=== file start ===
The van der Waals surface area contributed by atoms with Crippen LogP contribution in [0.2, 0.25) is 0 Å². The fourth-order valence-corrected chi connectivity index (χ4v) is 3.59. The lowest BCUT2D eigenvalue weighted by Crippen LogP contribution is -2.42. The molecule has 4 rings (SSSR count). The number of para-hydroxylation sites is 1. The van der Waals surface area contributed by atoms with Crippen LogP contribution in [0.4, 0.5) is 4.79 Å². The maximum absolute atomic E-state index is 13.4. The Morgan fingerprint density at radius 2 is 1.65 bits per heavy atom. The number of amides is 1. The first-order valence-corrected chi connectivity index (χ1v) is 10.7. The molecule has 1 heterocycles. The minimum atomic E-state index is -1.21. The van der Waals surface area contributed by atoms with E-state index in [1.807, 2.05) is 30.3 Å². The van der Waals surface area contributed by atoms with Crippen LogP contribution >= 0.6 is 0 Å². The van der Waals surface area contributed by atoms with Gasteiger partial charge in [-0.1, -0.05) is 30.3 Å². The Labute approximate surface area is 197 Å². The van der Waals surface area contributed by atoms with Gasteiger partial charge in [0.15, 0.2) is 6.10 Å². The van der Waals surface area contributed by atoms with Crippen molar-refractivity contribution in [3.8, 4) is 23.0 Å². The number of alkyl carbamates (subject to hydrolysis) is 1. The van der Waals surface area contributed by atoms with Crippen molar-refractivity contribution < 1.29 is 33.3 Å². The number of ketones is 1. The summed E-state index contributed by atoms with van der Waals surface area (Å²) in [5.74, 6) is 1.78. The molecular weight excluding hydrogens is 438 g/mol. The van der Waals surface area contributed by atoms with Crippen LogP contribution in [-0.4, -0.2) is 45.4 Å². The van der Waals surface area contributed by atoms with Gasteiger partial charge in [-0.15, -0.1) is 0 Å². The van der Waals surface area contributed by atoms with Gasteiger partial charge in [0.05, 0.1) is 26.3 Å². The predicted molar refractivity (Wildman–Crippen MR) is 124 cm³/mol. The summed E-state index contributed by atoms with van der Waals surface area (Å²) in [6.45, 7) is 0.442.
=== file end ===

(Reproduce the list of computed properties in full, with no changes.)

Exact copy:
The van der Waals surface area contributed by atoms with Crippen LogP contribution in [0.2, 0.25) is 0 Å². The fourth-order valence-corrected chi connectivity index (χ4v) is 3.59. The lowest BCUT2D eigenvalue weighted by Crippen LogP contribution is -2.42. The molecule has 4 rings (SSSR count). The number of para-hydroxylation sites is 1. The van der Waals surface area contributed by atoms with Crippen LogP contribution in [0.4, 0.5) is 4.79 Å². The maximum absolute atomic E-state index is 13.4. The Morgan fingerprint density at radius 2 is 1.65 bits per heavy atom. The number of amides is 1. The first-order valence-corrected chi connectivity index (χ1v) is 10.7. The molecule has 1 heterocycles. The minimum atomic E-state index is -1.21. The van der Waals surface area contributed by atoms with E-state index in [1.807, 2.05) is 30.3 Å². The van der Waals surface area contributed by atoms with Crippen LogP contribution >= 0.6 is 0 Å². The van der Waals surface area contributed by atoms with Gasteiger partial charge in [-0.1, -0.05) is 30.3 Å². The Labute approximate surface area is 197 Å². The van der Waals surface area contributed by atoms with Gasteiger partial charge in [0.15, 0.2) is 6.10 Å². The van der Waals surface area contributed by atoms with Crippen molar-refractivity contribution in [3.8, 4) is 23.0 Å². The number of alkyl carbamates (subject to hydrolysis) is 1. The van der Waals surface area contributed by atoms with Crippen molar-refractivity contribution < 1.29 is 33.3 Å². The number of ketones is 1. The summed E-state index contributed by atoms with van der Waals surface area (Å²) in [5.74, 6) is 1.78. The molecular weight excluding hydrogens is 438 g/mol. The van der Waals surface area contributed by atoms with Crippen LogP contribution in [-0.4, -0.2) is 45.4 Å². The van der Waals surface area contributed by atoms with Gasteiger partial charge in [-0.15, -0.1) is 0 Å². The van der Waals surface area contributed by atoms with Gasteiger partial charge in [0.05, 0.1) is 26.3 Å². The predicted molar refractivity (Wildman–Crippen MR) is 124 cm³/mol. The summed E-state index contributed by atoms with van der Waals surface area (Å²) in [6.45, 7) is 0.442.